Apple's regulatory filing also contains an update on various legal matters, including its ongoing dispute with Apple Corps, the Beatles' record label, as well as a host of other pending lawsuits. The Apple v. Apple case is slated for trial in a British court during the last week of March.

Meanwhile, Apple disclosed that it has settled a dispute with Tiger Direct, which sued the company in April for its use of the "Tiger" name to describe Mac OS X 10.4. "The parties have reached a settlement," Apple said in the filing. "Settlement of this matter did not have a material effect on the company's financial position or results of operation."

An Apple representative was not immediately available to comment further.


Join the conversation!
Add your comment
So when you buy an ipod...
You are essentially paying much of your money on just advertising. How does that make people feel?

I know that it drives me nuts, and when one buys a car, the value depreciates immediately when you take it off the lot, solely because so much of the car's value is just in how much was spent on advertising.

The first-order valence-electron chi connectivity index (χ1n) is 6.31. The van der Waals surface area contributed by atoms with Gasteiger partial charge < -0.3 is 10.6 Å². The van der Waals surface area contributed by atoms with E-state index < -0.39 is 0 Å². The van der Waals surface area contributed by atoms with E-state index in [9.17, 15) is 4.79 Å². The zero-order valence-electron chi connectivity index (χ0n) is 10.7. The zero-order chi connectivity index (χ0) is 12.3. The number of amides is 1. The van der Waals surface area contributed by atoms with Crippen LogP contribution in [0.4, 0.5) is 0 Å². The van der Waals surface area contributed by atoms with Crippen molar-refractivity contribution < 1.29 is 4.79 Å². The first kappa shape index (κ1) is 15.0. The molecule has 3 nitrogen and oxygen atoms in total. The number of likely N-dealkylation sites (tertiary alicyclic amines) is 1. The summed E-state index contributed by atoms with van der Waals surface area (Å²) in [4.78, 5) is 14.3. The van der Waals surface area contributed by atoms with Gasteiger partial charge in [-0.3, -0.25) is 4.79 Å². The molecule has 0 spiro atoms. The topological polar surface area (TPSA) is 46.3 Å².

Posted by mjm01010101 (126 comments )
Reply Link Flag
Yeah..but what ya gonna do?
Yes, it sucks but what ya gonna do? I guess you could build your own mp3player. But it probably wouldn't be as cool

I don't have an iPod..but I sure want one. :)
Posted by Leppard (41 comments )
Link Flag
Doesn't Bother Me
Even assuming their entire ad budget is for iPod, the percentage of sales spent on ads is still less than 6.4%.

I just bought a $300 5G iPod, so that means I contributed about $19 dollars toward their ad budget.

Does that bother me?

Not at all. Because that small investment has helped make the iPod sufficiently popular that it's now more than just an MP3 player. It's also a portable audio/photo jukebox that integrates with my car stereo, home stereo, xBox 360, clock radio, camera, TV, etc. To me, that's worth an extra $19.